1. Linn – https://linnzawwin.blogspot.com/2021/01/retrieve-more-than-100000-dataverse.html
  2. Debajit – https://debajmecrm.com/how-to-query-more-than-5k-cds-records-using-fetchxml-in-powerautomate-microsoft-flow/

When I was looking into this same problem, I used two things differently:

  1. Using interationIndexes for paging
  2. Using xml for encoding paging cookie, instead of manually encoding “<” to “&lt;”, “>” to “&gt;” etc.

Here is the Flow

I use iterationIndexes like this for the page for each iteration.

The paging cookie returned in the first page looks like this

<cookie page="1"><systemuserid last="{7A44238F-9894-EB11-B1AC-002248153EDE}" first="{5C4D8EE8-62FF-E911-A811-000D3A799417}" /></cookie>

I then use the expression below to sanitise the characters so that I can use it in the subsequent page. It looks a bit clunky and verbose, but the key thing here is that when xml function to encode the XML, it also sanitises it. encodingJSON is a temporary object used to store the paging cookie XML. This JSON is what gets converted to XML and cleaned up with split and substring.

if(equals(iterationIndexes('Do_until'),0),
	'',
	concat(
		'paging-cookie=''', 
		substring(
			first(
				skip(
					split(
						string(xml(setProperty(variables('encodingJSON'),'x',variables('pagingCookieCleansed'))))
					,'<')
				,1)
			)
		,2),
	'''')
)

Here is the Flow running through all pages.

You can download this sample Flow from https://1drv.ms/u/s!AvzjERKFC6gOx3ZbdK8YOBYat0CV?e=M41ONd

Using Custom API as a trigger for Flow

Dropping new goodies straight to Microsoft Docs, without any formal announcement, has now been normalised. Couple of Virtual Table features have been “announced” without much fanfare this way. The ability to trigger Flows from Custom API is one such unannounced feature.

Custom API is a feature in Dataverse that is very similar to Custom Process Actions (formerly known as Actions). You can refer Compare Custom Process Action and Custom API doc to understand the differences. There are many useful tools to help you work with Custom API in XrmToolBox. They are

  1. Custom API Manager by David Rivard
  2. Custom API Tester by Jonas Rapp
  3. Custom Action to Custom API Convertor by Mark Carrington

The UI to create a new custom API is a bit to many clicks. So, we will use Custom API Manager to create our API and Custom API Tester to trigger it. You can easily create a new Custom API using Custom API Manager.

XrmToolBox Custom API Manager Tool

The important points to note when you create a Custom API that can be used as trigger are:

  1. You cannot have the IsFunction set to true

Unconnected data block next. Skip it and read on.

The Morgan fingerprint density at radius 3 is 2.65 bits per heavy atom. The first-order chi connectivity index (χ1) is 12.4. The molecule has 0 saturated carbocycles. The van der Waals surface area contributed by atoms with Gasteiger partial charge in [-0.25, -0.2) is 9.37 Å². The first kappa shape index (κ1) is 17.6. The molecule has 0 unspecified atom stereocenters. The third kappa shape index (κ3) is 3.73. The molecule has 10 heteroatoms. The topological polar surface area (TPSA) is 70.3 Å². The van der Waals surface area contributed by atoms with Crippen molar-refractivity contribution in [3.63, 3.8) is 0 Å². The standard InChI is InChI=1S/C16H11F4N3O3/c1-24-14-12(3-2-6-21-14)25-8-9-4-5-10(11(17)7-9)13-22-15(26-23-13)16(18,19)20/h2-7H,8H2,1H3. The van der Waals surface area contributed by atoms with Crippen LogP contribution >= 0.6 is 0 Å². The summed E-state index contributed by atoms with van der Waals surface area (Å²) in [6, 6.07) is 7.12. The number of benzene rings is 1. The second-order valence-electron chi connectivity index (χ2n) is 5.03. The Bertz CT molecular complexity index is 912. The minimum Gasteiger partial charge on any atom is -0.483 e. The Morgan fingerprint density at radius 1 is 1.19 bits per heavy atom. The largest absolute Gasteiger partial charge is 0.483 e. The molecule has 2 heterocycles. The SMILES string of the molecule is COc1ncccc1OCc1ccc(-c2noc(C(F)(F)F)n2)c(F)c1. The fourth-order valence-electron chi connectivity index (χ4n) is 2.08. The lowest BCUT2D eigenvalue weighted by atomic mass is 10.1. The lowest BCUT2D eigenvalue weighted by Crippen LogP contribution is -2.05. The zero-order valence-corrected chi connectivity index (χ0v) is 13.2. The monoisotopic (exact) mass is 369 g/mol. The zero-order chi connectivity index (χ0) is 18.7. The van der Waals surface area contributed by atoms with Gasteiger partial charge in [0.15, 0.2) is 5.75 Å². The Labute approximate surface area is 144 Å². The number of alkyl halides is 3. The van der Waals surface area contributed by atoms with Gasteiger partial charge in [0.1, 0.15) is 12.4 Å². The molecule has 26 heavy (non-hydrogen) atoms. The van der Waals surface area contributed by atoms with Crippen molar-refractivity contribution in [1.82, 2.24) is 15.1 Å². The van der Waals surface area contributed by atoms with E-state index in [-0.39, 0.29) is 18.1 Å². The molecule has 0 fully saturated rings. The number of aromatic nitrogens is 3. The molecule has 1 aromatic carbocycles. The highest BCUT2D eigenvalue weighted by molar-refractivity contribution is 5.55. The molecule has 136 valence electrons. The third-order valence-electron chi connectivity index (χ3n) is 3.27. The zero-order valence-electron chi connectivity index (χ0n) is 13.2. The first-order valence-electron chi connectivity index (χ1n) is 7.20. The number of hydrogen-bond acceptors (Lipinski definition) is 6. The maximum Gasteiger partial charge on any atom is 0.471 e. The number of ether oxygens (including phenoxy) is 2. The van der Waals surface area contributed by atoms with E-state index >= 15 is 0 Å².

2. You cannot have IsPrivate set to true
  3. You cannot have Allowed Custom Processing Step Type set to None

After you have created your Custom API, you need to create

  1. Root Catalog
  2. Atleast one Child Catalog
  3. One Catalog Assignment record for each Custom API or Table
  4. You cannot add Catalog Assignment records straight to the root catalog

You can do these right inside the solution. Here is how my root catalog record looks like.

Root Catalog

The unique name of the catalog needs to have a publisher prefix, otherwise you will get this error.

Root Catalog no prefix exception

After creating the root catalog, you can create the child catalog from the related records area in the form.

Child Catalog list

This is how my child catalog looks like

Child Catalog Record

I am going to add all my Custom APIs to this Custom APIs sub-catalog as Catalog Assignment. You can add both Custom APIs and Tables/Entities (if the Custom API is bound to an Table) from this screen.

Catalog Assignment

Here is how my solution looks like after creating Catalog, Custom APIs and Catalog Assignment records.

Solution with Custom API and Catalog records

Next step is to create the Flow with the “When an action is performed” trigger. In this trigger you need to choose the Root catalog, the sub-catalog and the custom API in that sub-catalog.

If the Custom API is bound to an Table, you need to choose the Table and then the Custom API, as it filters down the Custom API by Table.

Custom API bound to Table trigger

Here is how my trigger looks like. Since my Custom API is not bound to any entity, I choose none for the Table name.

Unbound Custom API Trigger

My Flow will now run when I trigger the Custom API. I can do this using Custom API tester.

Custom API Tester tool

I can also trigger the Custom API from Flow itself.

Trigger Custom API from Flow

This will cause trigger my Flow that was waiting for that Custom API call.

Flow executed on Custom API call

One thing to note is that you created the custom API with Is Private set to true, you will still see that custom API in the Flow trigger, but when you save the Flow, you will get this exception.

Private Custom API error

One word of warning: This is a preview feature. So, don’t use it in production yet. This is a welcome feature, and it opens up Flow to more integration scenarios.

References:

  1. Trigger flows when a Microsoft Dataverse action is called
  2. Catalog and Catalog Assignment Tables (Thanks to Jim Daly for sharing this docs link)